Throughout my teaching career, new ideas and opportunities scream out, “Try me!” and, if I believe my students will benefit, I’m ready to try, learn, reevaluate, and tweak, just as a researcher does. So when I read, This school year is an experiment, it surprised me that it was another one of those statements that was meant to alleviate my anxiety but instead caused me to be angry.
Because failure is not an option.
I am not the stereotypical scientist wearing a white lab coat and safety goggles staring through a microscope into a petri dish. I’m a teacher preparing to teach in a physical and virtual classroom.
It is true that when I’m in my physical classroom, I’ll be wearing similar safety equipment.
It is true that even before the pandemic, my physical classroom was a petri dish of students innocently (I hope) virus and germ sharing.
It is also true that I call my classroom the “Literacy Lab” because my students and I experiment with words, putting them in different order, substituting one over another, experimenting to find the best way to convey our messages to others.
But I don’t think of my teaching during this global pandemic as an experiment.
#1: I’m not trying to prove a hypothesis.
I do conduct research while teaching. In education, formalized research is sometimes called action-research, and I’ve done that. But, even if I don’t formalize my research, I’m still examining evidence. I’m constantly assessing how my students are doing academically, socially, and emotionally. Based on the evidence I gather, I adjust.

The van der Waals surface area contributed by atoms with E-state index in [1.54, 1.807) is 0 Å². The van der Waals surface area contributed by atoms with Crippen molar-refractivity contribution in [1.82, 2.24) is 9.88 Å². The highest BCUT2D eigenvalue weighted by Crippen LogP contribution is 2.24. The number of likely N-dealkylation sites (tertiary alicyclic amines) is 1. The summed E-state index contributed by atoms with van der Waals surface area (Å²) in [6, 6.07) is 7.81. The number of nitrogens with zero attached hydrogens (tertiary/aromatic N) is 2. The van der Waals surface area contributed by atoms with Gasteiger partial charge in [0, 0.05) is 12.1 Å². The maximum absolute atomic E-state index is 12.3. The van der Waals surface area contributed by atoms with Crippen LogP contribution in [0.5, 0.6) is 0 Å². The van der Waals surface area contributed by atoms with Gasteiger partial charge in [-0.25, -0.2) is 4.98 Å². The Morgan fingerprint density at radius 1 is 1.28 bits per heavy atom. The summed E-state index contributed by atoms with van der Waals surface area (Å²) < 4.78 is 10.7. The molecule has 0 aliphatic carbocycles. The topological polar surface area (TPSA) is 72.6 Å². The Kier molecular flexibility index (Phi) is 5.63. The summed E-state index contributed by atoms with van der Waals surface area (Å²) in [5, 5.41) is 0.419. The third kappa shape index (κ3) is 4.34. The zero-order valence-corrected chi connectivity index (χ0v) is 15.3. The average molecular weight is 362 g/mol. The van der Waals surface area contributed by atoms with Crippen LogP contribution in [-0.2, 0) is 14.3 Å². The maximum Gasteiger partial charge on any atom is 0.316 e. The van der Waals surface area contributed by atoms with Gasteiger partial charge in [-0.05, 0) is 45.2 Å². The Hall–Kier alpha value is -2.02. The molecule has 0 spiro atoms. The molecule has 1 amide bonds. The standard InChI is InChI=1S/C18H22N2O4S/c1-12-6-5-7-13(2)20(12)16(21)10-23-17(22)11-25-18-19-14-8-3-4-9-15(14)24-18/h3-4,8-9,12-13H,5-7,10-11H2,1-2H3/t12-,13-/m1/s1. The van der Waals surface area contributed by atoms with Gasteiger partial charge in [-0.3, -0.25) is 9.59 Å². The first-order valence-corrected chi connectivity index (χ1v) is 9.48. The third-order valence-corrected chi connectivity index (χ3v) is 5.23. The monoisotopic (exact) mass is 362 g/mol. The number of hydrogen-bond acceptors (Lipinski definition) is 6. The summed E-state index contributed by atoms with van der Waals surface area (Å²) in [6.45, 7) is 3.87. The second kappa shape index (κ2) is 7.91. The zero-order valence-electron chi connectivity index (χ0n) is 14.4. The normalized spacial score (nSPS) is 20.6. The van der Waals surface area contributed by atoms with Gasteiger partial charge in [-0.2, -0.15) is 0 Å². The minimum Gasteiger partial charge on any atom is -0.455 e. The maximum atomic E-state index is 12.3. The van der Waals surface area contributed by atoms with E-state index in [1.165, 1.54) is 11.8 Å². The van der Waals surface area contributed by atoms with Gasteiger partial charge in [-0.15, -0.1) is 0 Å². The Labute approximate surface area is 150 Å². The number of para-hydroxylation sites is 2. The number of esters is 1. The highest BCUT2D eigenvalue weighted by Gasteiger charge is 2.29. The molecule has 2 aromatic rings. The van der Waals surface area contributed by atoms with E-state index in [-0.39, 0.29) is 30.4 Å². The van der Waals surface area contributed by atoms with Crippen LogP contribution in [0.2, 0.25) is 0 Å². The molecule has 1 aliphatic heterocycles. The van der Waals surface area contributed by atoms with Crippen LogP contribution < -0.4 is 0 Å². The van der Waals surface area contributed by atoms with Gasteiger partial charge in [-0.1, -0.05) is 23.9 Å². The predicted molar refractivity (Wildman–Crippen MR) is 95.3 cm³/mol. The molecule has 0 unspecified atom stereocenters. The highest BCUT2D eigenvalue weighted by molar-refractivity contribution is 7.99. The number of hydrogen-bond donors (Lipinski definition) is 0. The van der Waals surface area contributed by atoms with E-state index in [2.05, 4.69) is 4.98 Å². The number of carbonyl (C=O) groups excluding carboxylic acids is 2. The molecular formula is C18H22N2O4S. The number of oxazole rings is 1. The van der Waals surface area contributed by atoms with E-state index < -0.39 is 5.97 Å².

#2: Variables I Can’t Control: I don’t need to list them because anyone that is familiar with education debates knows that the number of variables out of a teacher’s control is innumerable. Here’s a few typically brought into discussion: parental support, SES, race, zip code, and hormones (remember I teach middle schoolers). This year even if I could control those variables, the virus is a BIG, UNCONTROLLED variable causing known and unknown effects.
#3: Failure is not an option.
I know there will be mistakes this school year, just like every other year I’ve taught. If not, then I’m not challenging myself or my students enough. But to me, the mistakes I expect to see in my classroom aren’t the same as a science experiment failing. I’m not okay with one plant doing better than the others because I gave it a different kind of fertilizer. I need all of my students to learn and grow. And maybe that’s why I don’t want to think of the school year as an experiment. I want to keep the promise I share with every student at the beginning of every year: If you give me a chance and participate in Literacy Lab hour, you might not learn to love reading and writing, but you’ll also not fail.
*There are statements about school during the global pandemic that I hear or read that nag at me. In the hopes that I can find the root of my discomfort with each, I’m “writing to learn.” Some of what I’m learning, I’ve decided to share publicly on my blog. This is one.